(Editors note: Unfortunately the last few minutes of the question and answer session are missing from the podcast owing to technical difficulties.) Faced with 'compassion fatigue', how is the practice of filmmakers and photojournalists changing and what are the implications for those who rely on photography and film? How will the internet open up new spaces and change the way in which images are used? Lilie Chouliaraki is a professor in the Department of Media and Communications at LSE. Max Houg
The Post-American World and the Rise of the Rest
In this lecture, Fareed Zakaria will expound on the 'The Post-American World'; a world in which the United States no longer dominates the global economy, orchestrates geopolitics or overwhelms cultures. He will explain how the 'rise of the rest' - the growth of countries like China, India, Brazil, Russia, and many others - is the great story of our time. He will also explain how economic growth in any given country produces political confidence, national pride, and international problems. What d
Barack Obama and the World: Saviour or Lame Duck
November 4th 2008 marked one of the great political moments in American history when the first black man was elected to the White House. Immensely charismatic and politically astute, Barack Obama immediately raised US standing around the world. However he also confronted the most daunting set of challenges. Catapulted into office as America's answer to George W. Bush and the near collapse of the world financial system following the fall of Lehman Brothers, President Obama faced at least six big
An Alternative to Statecraft: should diplomacy adapt to a new world environment?
The European Union is designing a new external action service as part of the changes to foreign policy proposed under the Lisbon Treaty. This lecture examines the contemporary demands on diplomatic missions. Pilar Saborio is the ambassador of Costa Rica to the UK. Georg Boomgaarden is the ambassador of Germany to the UK. Nick Mabey is chief executive of E3G Third Generation Environmentalism. Mary Martin is a research fellow at LSE's Centre for the Study of Global Governance.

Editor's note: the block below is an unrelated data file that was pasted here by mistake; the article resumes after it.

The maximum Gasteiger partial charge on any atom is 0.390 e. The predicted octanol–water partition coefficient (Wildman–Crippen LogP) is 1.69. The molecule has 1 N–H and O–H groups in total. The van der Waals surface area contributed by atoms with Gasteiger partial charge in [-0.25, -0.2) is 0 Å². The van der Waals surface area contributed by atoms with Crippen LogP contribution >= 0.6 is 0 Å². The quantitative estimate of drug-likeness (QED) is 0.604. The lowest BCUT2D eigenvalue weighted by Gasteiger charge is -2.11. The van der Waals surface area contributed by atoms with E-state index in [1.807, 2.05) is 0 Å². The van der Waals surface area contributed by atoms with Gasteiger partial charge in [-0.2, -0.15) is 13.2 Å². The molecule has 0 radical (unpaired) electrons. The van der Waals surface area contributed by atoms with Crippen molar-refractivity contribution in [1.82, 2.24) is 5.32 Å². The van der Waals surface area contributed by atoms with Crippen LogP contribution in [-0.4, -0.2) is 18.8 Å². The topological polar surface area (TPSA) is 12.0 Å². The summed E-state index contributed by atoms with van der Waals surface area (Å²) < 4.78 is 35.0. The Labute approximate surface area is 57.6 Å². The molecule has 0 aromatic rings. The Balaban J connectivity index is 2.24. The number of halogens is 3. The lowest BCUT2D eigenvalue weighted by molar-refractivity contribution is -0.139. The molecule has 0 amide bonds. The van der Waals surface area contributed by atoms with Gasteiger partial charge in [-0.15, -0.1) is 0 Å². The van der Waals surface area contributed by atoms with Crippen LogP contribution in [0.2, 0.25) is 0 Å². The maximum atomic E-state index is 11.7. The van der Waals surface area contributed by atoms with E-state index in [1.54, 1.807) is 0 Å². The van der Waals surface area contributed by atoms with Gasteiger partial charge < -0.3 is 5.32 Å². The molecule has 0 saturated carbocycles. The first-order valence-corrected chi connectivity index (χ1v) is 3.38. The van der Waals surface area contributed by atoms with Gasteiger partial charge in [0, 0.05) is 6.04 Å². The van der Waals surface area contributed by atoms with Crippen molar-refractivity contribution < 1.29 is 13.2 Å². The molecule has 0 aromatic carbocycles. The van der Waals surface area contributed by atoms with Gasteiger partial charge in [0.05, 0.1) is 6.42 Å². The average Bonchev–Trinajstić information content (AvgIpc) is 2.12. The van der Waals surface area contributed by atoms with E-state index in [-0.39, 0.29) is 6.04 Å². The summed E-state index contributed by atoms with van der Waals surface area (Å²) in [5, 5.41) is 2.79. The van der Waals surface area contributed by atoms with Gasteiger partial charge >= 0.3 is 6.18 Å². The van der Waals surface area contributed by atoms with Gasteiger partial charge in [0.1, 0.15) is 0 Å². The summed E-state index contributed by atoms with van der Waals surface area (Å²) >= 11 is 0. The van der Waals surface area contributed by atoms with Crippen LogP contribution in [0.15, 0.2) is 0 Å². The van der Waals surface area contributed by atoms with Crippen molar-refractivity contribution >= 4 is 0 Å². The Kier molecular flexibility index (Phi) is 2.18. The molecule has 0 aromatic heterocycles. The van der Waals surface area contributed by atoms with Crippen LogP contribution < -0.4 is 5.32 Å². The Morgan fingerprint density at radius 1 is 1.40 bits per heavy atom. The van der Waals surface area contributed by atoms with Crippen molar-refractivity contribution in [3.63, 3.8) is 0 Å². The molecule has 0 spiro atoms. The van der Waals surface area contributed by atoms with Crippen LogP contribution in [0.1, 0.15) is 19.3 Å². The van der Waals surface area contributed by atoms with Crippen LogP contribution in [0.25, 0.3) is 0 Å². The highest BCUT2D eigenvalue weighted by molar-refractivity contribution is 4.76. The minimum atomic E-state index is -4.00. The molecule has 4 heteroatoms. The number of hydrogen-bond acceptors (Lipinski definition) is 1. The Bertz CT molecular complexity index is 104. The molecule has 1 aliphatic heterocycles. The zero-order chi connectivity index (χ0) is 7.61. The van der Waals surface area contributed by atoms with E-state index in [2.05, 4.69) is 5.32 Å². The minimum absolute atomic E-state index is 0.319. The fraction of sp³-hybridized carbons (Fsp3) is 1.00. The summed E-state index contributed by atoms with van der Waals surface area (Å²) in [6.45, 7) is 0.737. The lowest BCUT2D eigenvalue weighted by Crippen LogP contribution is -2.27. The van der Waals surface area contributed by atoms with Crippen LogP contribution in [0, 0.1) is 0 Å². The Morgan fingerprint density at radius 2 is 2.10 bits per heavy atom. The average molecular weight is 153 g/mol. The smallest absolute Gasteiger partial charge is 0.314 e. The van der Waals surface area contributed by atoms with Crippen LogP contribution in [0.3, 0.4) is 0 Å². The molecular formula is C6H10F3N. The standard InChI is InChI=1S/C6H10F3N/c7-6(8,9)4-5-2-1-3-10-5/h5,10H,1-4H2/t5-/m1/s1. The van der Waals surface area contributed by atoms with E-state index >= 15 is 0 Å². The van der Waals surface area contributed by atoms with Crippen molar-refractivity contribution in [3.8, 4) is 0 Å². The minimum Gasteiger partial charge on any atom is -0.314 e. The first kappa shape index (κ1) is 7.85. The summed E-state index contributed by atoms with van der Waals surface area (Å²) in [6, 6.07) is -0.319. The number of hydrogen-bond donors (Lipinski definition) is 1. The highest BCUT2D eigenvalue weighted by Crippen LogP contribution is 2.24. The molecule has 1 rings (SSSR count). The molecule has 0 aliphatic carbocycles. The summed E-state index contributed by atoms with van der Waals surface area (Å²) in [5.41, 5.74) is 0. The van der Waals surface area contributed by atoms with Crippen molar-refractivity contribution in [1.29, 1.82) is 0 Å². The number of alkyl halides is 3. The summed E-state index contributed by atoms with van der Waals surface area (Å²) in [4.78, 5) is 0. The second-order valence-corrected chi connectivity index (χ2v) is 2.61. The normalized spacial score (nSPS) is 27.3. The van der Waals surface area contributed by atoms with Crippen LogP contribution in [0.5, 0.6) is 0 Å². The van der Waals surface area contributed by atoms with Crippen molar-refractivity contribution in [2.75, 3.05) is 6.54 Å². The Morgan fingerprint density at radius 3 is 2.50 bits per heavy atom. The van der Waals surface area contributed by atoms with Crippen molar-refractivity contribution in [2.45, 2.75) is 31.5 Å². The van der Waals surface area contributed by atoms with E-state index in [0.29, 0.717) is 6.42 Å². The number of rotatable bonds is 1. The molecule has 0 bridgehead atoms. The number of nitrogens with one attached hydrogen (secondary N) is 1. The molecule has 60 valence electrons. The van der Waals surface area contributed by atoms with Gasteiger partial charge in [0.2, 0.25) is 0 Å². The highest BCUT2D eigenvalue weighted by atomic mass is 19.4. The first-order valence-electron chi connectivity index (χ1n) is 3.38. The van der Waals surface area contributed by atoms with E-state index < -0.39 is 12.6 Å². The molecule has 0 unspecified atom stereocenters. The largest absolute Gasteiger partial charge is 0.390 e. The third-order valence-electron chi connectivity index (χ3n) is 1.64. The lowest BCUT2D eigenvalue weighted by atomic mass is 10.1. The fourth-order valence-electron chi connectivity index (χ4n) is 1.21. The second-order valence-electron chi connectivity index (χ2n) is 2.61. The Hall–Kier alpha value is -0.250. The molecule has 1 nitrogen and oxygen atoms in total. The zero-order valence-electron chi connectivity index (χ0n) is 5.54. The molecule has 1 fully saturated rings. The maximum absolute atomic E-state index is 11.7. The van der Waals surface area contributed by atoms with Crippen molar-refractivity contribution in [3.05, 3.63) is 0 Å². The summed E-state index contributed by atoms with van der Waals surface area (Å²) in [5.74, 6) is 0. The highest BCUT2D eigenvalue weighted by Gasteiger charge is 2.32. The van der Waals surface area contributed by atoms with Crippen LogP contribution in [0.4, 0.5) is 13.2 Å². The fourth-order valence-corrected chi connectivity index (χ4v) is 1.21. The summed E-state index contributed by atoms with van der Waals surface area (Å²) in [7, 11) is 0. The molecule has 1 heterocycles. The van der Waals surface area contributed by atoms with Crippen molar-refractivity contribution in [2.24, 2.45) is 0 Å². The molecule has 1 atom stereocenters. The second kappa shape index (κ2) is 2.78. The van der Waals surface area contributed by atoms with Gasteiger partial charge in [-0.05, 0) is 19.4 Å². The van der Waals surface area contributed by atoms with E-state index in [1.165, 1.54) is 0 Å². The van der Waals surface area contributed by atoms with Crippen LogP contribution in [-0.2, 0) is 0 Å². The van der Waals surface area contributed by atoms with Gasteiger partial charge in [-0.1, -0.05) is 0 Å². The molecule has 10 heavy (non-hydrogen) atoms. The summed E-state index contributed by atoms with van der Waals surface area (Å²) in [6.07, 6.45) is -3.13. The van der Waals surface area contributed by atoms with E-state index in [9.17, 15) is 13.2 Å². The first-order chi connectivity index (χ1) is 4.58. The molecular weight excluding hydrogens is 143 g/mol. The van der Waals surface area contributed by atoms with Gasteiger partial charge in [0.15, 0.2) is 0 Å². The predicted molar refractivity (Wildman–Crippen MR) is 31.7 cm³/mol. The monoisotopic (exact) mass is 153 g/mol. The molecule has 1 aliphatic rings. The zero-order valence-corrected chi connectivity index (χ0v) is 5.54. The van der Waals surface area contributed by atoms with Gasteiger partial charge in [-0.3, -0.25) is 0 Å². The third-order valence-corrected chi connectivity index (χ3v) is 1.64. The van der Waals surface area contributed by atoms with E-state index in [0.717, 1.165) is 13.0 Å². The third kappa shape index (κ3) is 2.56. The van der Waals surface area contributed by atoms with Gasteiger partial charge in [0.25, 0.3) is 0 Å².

China - EU Relations in a Changing New World
The world today is undergoing tremendous development, changes and adjustments. The international community is facing increasing opportunities and challenges. The present international system and structure are not able to cope with this new situation fully and effectively, and reform is the general demand of the world people at large. Both China and UK are global actors of significant importance. How the two countries should behave in handling the situation? It is a fact that China and UK are dif
UN Ideas that Changed the World
(Editors note: Unfortunately the first few minutes of the lecture are missing from the podcast) UN ideas have more influence and impact than is generally realized, on economic and social development and environment as well as on human rights and peacekeeping. In this well-illustrated lecture, two of the co-directors of the UN Intellectual History Project will present the findings of a ten-year project and launch the summary volume, UN Ideas That Changed the World
The Red Flag: Communism and the Making of the Modern World
Communism was one of the most powerful political and intellectual movements of the modern world, and its collapse in 1989 had an enormous impact on our views of international affairs and economics. David Priestland argues that we have found it difficult to understand Communism, and the lessons we have learnt have contributed to many recent policy failures, from the 'War on Terror' to extreme neo-liberal economic policies. He revisits the history of Communism, explaining the reasons for its rise
How to Control and Change Individual Behaviour: the world as installation
Changing individual behavior is a major stake for policies and management, but humans think and act as social beings rather than rational agents. The lecture will introduce Installation Theory, the principles of which can be used for governance. Saadi Lahlou is director of the Institute of Social Psychology at LSE.
Fiction and Reality: writing novels in a world weirder than anything you could make up
Lionel Shriver in conversation with Daniel Johnson. Daniel Johnson is editor of Standpoint. Lionel Shriver is a novelist. Her seventh novel, We Need to Talk About Kevin, won the Orange prize.